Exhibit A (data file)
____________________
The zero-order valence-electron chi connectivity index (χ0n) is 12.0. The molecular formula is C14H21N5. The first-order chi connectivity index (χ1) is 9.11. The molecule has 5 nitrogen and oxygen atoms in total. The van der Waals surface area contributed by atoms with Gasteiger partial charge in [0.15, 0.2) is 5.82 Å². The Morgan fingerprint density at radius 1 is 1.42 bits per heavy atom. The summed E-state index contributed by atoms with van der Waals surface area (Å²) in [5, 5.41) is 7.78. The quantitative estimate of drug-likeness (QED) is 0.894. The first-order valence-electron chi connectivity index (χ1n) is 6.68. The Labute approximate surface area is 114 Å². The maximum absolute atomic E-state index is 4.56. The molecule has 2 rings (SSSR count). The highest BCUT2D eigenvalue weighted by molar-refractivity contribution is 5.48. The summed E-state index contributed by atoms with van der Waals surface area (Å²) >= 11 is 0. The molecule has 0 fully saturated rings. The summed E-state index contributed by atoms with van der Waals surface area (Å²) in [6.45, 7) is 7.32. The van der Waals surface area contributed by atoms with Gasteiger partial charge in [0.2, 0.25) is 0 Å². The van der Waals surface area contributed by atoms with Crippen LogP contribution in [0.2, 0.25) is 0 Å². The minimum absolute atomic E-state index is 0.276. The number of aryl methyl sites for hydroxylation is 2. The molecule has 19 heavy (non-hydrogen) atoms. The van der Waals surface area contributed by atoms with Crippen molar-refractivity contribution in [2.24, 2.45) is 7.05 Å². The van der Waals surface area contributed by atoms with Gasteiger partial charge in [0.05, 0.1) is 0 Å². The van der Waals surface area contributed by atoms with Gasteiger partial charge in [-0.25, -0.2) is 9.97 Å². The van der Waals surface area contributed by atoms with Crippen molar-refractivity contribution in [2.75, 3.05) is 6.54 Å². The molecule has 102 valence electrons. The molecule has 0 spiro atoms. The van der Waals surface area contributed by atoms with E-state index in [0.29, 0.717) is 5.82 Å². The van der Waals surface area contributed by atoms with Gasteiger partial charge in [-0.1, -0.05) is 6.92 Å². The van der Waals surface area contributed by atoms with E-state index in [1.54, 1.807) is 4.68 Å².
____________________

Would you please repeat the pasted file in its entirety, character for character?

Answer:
The zero-order valence-electron chi connectivity index (χ0n) is 12.0. The molecular formula is C14H21N5. The first-order chi connectivity index (χ1) is 9.11. The molecule has 5 nitrogen and oxygen atoms in total. The van der Waals surface area contributed by atoms with Gasteiger partial charge in [0.15, 0.2) is 5.82 Å². The Morgan fingerprint density at radius 1 is 1.42 bits per heavy atom. The summed E-state index contributed by atoms with van der Waals surface area (Å²) in [5, 5.41) is 7.78. The quantitative estimate of drug-likeness (QED) is 0.894. The first-order valence-electron chi connectivity index (χ1n) is 6.68. The Labute approximate surface area is 114 Å². The maximum absolute atomic E-state index is 4.56. The molecule has 2 rings (SSSR count). The highest BCUT2D eigenvalue weighted by molar-refractivity contribution is 5.48. The summed E-state index contributed by atoms with van der Waals surface area (Å²) >= 11 is 0. The molecule has 0 fully saturated rings. The summed E-state index contributed by atoms with van der Waals surface area (Å²) in [6.45, 7) is 7.32. The van der Waals surface area contributed by atoms with Gasteiger partial charge in [0.2, 0.25) is 0 Å². The van der Waals surface area contributed by atoms with Crippen LogP contribution in [0.2, 0.25) is 0 Å². The minimum absolute atomic E-state index is 0.276. The number of aryl methyl sites for hydroxylation is 2. The molecule has 19 heavy (non-hydrogen) atoms. The van der Waals surface area contributed by atoms with Crippen molar-refractivity contribution in [2.24, 2.45) is 7.05 Å². The van der Waals surface area contributed by atoms with Gasteiger partial charge in [0.05, 0.1) is 0 Å². The van der Waals surface area contributed by atoms with Gasteiger partial charge in [-0.25, -0.2) is 9.97 Å². The van der Waals surface area contributed by atoms with Crippen molar-refractivity contribution in [2.75, 3.05) is 6.54 Å². The molecule has 102 valence electrons. The molecule has 0 spiro atoms. The van der Waals surface area contributed by atoms with E-state index in [0.29, 0.717) is 5.82 Å². The van der Waals surface area contributed by atoms with Gasteiger partial charge in [-0.1, -0.05) is 6.92 Å². The van der Waals surface area contributed by atoms with E-state index in [1.54, 1.807) is 4.68 Å².